Most Viewed- Things That Are Misnamed
- Bell Time On Shipboard
- Etiquette Of Courtship And Marriage
- Accent And Pronunciation
- Etiquette Of The Visiting Card
- Formalities In Dress And Etiquette
- Mourning Customs
- Maximum Age Of Trees
- Proper Apparel For Men
- A Dollar Saved A Dollar Earned
- A Lady's Chance Of Marrying
- A Cure For Love
- The Mysteries Of Palmistry
- Mourning Colors The World Over
Least Viewed- Tomato In Bright's Disease
- Rules For Fat People And For Lean
- Color Contrast And Harmony
- The Evolution Theory
- Feminine Height And Weight
- Dreams And Their Meaning
- Don't Be Buried Alive
- Jefferson's Political Policy
- How The Presidents Died
- Who Is The Author?
- The Art Of Not Forgetting
- Memory Rhymes
- Would You Be Beautiful?
- Care Of The Scalp And Hair
- Care Of The Hands
- Infant Feeding And Management
- What Housekeepers Should Remember
Five Hundred Common Errors Corrected
Concise Rules for the Proper Use of Words in Writing or Speaking.
The most objectionable errors in speaking or writing are those in which
words are employed that are unsuitable to convey the meaning intended.
Thus, a person wishing to express his intention of going to a given
place says, I propose going, when, in fact, he purposes going. The
following affords an amusing illustration of this class of error: A
venerable matron was speaking of her son, who, she said, was quite
stage-struck: In fact, remarked the old lady, he is going to a
premature performance this evening! Considering that most amateur
performances are premature, it cannot be said that this word was
altogether misapplied, though, evidently, the maternal intention was to
convey quite another meaning.
Other errors arise from the substitution of sounds similar to the words
which should be employed; that is, spurious words instead of genuine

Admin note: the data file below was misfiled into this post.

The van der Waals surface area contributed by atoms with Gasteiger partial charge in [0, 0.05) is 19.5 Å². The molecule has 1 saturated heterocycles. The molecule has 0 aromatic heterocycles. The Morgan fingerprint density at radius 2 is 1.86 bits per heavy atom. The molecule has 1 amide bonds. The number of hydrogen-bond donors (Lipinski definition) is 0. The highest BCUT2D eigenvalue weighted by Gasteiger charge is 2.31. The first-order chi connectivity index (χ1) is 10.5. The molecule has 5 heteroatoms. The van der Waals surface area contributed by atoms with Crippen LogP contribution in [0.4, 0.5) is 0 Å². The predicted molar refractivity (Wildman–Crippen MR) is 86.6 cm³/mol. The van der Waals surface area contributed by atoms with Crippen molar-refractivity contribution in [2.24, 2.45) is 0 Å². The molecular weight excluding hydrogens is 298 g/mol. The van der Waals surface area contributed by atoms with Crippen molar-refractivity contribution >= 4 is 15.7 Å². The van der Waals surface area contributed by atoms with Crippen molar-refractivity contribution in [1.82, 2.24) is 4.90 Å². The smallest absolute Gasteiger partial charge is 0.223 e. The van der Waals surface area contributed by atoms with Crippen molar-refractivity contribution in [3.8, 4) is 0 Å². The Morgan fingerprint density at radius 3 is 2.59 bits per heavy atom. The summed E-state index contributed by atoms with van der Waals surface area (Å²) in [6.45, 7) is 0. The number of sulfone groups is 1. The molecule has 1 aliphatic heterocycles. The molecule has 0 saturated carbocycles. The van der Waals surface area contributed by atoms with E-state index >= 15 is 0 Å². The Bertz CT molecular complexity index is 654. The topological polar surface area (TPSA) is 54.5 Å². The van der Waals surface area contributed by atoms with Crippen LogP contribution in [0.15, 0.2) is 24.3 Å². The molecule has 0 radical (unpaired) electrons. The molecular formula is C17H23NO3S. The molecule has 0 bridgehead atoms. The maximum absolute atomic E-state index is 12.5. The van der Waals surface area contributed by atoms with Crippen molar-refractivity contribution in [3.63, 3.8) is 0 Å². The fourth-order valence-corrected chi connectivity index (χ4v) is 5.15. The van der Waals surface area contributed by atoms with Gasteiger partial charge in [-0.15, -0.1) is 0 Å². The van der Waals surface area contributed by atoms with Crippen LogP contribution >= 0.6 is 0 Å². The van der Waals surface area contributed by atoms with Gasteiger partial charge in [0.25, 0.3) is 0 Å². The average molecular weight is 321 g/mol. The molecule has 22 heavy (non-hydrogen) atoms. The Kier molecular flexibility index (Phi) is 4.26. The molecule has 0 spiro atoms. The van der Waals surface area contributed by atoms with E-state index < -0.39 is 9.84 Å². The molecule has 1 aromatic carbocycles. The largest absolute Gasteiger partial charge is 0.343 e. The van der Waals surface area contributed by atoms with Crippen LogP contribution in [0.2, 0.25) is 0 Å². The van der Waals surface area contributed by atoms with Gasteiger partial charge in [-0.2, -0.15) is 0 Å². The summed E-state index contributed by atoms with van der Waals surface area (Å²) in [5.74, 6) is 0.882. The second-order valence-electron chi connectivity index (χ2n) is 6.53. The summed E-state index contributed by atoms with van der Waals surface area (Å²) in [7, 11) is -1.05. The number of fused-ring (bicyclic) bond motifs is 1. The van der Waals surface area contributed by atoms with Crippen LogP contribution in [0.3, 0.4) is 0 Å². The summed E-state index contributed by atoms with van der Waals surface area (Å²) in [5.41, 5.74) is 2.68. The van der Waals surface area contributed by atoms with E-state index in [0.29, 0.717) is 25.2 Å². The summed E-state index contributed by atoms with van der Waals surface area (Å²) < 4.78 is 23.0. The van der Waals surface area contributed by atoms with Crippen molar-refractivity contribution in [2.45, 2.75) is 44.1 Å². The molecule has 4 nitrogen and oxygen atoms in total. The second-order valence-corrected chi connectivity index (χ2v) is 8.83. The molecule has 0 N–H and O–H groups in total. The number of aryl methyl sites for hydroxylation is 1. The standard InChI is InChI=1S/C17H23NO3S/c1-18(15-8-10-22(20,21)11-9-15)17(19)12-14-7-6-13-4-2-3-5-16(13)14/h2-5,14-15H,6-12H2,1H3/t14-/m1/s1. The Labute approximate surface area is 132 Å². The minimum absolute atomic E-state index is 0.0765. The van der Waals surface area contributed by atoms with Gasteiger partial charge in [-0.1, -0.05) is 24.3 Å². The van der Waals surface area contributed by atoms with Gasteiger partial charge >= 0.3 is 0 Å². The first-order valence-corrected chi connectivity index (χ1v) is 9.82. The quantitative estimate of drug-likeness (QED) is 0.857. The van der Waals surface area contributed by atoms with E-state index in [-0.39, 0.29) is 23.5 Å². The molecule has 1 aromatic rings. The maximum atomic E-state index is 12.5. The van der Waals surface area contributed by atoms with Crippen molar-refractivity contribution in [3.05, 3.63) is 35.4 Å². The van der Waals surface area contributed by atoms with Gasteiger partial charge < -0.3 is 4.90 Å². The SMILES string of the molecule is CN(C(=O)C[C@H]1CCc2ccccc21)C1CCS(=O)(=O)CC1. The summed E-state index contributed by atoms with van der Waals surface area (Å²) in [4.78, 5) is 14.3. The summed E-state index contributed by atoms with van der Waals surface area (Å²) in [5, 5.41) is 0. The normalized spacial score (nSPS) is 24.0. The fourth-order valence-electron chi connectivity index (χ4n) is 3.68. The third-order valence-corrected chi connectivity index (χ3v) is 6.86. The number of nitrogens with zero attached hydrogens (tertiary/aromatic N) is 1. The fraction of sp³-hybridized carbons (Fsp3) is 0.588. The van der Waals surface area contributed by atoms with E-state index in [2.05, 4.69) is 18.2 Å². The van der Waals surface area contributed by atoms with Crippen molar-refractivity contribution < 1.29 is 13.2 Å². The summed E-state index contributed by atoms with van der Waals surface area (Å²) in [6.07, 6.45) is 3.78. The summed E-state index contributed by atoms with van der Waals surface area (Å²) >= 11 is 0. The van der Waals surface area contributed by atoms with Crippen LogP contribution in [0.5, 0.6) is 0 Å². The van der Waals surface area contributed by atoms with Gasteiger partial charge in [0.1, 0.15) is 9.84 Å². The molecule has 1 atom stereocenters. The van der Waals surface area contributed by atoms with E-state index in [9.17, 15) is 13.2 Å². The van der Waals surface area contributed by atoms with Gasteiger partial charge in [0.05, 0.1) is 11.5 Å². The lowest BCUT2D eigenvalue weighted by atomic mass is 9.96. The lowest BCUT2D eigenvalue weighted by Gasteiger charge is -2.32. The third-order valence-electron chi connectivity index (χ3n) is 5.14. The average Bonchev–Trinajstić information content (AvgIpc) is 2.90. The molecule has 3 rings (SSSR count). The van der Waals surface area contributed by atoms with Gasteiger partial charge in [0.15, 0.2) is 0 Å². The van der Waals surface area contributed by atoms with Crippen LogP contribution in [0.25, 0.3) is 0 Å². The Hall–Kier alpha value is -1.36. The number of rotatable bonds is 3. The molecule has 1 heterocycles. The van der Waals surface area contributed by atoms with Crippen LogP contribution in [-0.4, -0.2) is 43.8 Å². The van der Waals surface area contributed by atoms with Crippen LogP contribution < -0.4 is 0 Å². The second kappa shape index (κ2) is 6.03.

ones. Thus, some people say renumerative, when they mean
remunerative. A nurse, recommending her mistress to have a
perambulator for her child, advised her to purchase a preamputator!
Other errors are occasioned by imperfect knowledge of English grammar;
thus, many people say, Between you and I, instead of Between you and
me. And there are numerous other departures from the rules of grammar,
which will be pointed out hereafter.
Misuse of the Adjective--What beautiful butter! What a nice
landscape! They should say, What a beautiful landscape! What nice
butter! Again, errors are frequently occasioned by the following
Mispronunciation of Words--Many persons say pronoun-ciation instead of
pronunciation; others say pro-nun-ce-a-shun, instead of
Misdivision of Words and Syllables--This defect makes the words an
ambassador sound like a nambassador, or an adder like a nadder.
Imperfect Enunciation--As when a person says hebben for heaven, ebber
for ever, jocholate for chocolate.
To correct these errors by a systematic course of study would involve a
closer application than most persons could afford, but the simple and
concise rules and hints here given, founded upon usage and the authority
of scholars, will be of great assistance to inquirers.
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